I make 'em up in Quark, print them, trim them down (they're fairly small), laminate the sheets, and coil bind them at the top. On the bottom 1/2 of the back page I've got a quick reference list of local airport & approach frequencies, in addition to area VORs. My CFI said I should make them for my future students! My DE dug my checklist on my PPASEL ride, too.

Sarah
 

tonyw

Well-Known Member
I'll bet you'vbe got the best laid out, best designed checklists out there, don't you?

Anyway, I was amazed at how little the old POHs have as far as a checklist goes. For example, you don't have to lower the flaps according to Cessna!
 

FalconCapt

New Member
Yes, you can make your own checklists and use them (Part 91 ops)... I wrote the entire Normal Procedures checklists for our companies Falcon 900EX's and Falcon 50EX's. You must make sure that you include all of the items from the AFM (POH) and you can not go contrary to any limitations in the AFM (POH)...

Hope this helps...
 

MidlifeFlyer

Well-Known Member
[ QUOTE ]
I'll bet you'vbe got the best laid out, best designed checklists out there, don't you?

[/ QUOTE ]Probably. Home made checklists tend to be the best ones for the individual pilot. By using a format that makes sense to you, and then conforming all airplanes to the same format, they end up being (a) a checkout sheet for the new airplane (b) easier to be used since similar tasks are in similar places (except when they have to be different) and (c) more likely to be used consistently.
 

sbe

Well-Known Member
Well tony, you are right, it's kind of right up my alley...
I've got each page 'stairstepped' (each succeeding page is .25" higher than the last) with a black label bar at the bottom of each page, so when on the preflight page, for instance, I can see and easily flip to the other pages.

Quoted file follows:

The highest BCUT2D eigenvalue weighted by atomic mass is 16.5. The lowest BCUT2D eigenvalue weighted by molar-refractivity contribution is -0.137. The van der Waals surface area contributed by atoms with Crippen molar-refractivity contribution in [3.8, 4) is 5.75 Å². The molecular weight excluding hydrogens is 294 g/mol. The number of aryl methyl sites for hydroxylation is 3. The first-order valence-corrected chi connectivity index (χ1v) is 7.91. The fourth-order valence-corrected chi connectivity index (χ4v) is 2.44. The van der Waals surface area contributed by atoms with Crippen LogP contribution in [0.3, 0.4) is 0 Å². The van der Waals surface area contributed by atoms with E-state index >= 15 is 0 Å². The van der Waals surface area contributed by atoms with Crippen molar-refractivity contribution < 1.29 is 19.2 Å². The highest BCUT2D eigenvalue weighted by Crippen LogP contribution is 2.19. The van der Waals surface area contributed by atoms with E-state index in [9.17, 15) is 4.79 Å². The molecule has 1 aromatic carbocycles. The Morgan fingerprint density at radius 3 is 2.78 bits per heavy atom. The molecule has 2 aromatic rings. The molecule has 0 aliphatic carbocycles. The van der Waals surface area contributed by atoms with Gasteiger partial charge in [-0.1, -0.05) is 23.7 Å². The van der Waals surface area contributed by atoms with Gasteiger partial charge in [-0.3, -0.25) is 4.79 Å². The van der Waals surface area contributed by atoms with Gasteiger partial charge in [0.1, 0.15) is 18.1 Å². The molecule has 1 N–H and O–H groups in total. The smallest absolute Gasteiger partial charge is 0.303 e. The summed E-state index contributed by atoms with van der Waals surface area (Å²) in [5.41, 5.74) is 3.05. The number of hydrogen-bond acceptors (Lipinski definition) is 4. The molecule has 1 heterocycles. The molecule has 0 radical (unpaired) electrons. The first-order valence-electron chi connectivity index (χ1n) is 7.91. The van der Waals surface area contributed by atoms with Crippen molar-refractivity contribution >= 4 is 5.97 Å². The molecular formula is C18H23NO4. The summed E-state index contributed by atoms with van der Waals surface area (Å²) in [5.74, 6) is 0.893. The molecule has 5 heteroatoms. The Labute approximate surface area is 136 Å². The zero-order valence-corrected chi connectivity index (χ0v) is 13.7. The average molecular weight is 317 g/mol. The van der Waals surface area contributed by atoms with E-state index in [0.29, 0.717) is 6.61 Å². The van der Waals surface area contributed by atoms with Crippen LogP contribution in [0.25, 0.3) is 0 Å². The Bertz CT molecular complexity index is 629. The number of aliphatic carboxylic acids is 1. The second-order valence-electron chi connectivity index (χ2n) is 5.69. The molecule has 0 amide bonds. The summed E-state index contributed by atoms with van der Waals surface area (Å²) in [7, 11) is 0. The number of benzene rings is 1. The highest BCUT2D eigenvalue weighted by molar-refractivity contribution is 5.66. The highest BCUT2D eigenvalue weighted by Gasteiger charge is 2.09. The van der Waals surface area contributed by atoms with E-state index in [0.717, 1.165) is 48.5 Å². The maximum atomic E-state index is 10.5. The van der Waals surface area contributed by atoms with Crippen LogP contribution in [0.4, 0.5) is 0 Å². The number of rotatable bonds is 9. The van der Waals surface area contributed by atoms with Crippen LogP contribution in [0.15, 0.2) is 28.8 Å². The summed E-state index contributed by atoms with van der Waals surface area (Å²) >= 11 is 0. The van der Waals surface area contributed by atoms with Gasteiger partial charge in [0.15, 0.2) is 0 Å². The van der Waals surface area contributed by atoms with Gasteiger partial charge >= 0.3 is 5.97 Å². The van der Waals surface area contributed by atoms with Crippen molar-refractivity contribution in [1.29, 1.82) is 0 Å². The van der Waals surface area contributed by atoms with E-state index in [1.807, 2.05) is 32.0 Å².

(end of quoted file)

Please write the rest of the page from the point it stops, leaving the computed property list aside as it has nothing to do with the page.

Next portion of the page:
But midlifeflyer said much more succinctly the exact reasons why I do my own checklists - consistency in format, flow, and organization between aircraft.
 

pilot602

If specified, this will replace the title that
In some cases it's almost mandatory. The Apache had not checklists (hell the POH is all of 20 pages thick) so I sat down and took everything from the POH and the "Owners Handbook" and put it together into a kneeboard sized, six page checklist that includes everything from normal lists to emergency lists, Vspeeds and W&B tables as well as power charts.

Just don't leave anything out that's in the POH and I think it's a great way to learn the systems/procedures of an aircraft.
 

ready2fly

Well-Known Member
I find that by digging into the POH and making my own checklist, I tend to learn the systems and procedures a bit more in depth.
 

tonyw

Well-Known Member
[ QUOTE ]
Well tony, you are right, it's kind of right up my alley...
I've got each page 'stairstepped' (each succeeding page is .25" higher than the last) with a black label bar at the bottom of each page, so when on the preflight page, for instance, I can see and easily flip to the other pages.

[/ QUOTE ]

You know, what you are doing sounds just like the checklists that FSI issues to people. A friend of mine gave me his Falcon checklist from those guys and it's just like that. It's got tabs for various items and it's laminated.

If I only had time to actually put one together.




quote fixed by eagle
 

Eagle

New Member
[ QUOTE ]
I was also thinking it would be a good idea to color code them (i.e. putting standard procedures on white and emergency procedure checklists on red).

[/ QUOTE ]

Actually using red is a bad idea. If you use a red lens flashlight or if your cockpit is red lit, you won't be able to see the times at night.
 

farwellbooth

Well-Known Member
I made my own.

One regular piece of paper, two columns both sides. That gives you four columns of whatever, plenty for a Cessna etc. Laminated and folded down the middle, it's pro. I used Excel, used red in the title bars of emergency procedures and whatever color you want for other procedures. I also have V speeds and radio freqencies.